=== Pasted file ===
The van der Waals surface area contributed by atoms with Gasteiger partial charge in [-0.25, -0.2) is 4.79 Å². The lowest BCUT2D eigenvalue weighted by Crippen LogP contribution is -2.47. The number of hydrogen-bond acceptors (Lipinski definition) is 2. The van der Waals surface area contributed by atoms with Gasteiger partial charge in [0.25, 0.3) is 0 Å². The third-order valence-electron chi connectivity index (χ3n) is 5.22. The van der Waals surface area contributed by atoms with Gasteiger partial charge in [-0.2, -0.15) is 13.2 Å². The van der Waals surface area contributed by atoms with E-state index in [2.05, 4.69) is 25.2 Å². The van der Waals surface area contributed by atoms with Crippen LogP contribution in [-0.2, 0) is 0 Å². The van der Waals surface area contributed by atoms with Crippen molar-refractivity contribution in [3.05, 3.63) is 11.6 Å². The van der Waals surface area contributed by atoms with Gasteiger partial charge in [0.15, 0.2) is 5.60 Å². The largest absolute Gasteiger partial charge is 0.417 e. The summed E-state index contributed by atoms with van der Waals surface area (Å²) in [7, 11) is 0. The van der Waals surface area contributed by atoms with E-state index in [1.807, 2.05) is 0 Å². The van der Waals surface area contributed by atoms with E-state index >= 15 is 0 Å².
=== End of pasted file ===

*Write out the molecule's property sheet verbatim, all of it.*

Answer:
The van der Waals surface area contributed by atoms with Gasteiger partial charge in [-0.25, -0.2) is 4.79 Å². The lowest BCUT2D eigenvalue weighted by Crippen LogP contribution is -2.47. The number of hydrogen-bond acceptors (Lipinski definition) is 2. The van der Waals surface area contributed by atoms with Gasteiger partial charge in [0.25, 0.3) is 0 Å². The third-order valence-electron chi connectivity index (χ3n) is 5.22. The van der Waals surface area contributed by atoms with Gasteiger partial charge in [-0.2, -0.15) is 13.2 Å². The van der Waals surface area contributed by atoms with E-state index in [2.05, 4.69) is 25.2 Å². The van der Waals surface area contributed by atoms with Crippen LogP contribution in [-0.2, 0) is 0 Å². The van der Waals surface area contributed by atoms with Crippen molar-refractivity contribution in [3.05, 3.63) is 11.6 Å². The van der Waals surface area contributed by atoms with Gasteiger partial charge in [0.15, 0.2) is 5.60 Å². The largest absolute Gasteiger partial charge is 0.417 e. The summed E-state index contributed by atoms with van der Waals surface area (Å²) in [7, 11) is 0. The van der Waals surface area contributed by atoms with E-state index in [1.807, 2.05) is 0 Å². The van der Waals surface area contributed by atoms with E-state index >= 15 is 0 Å².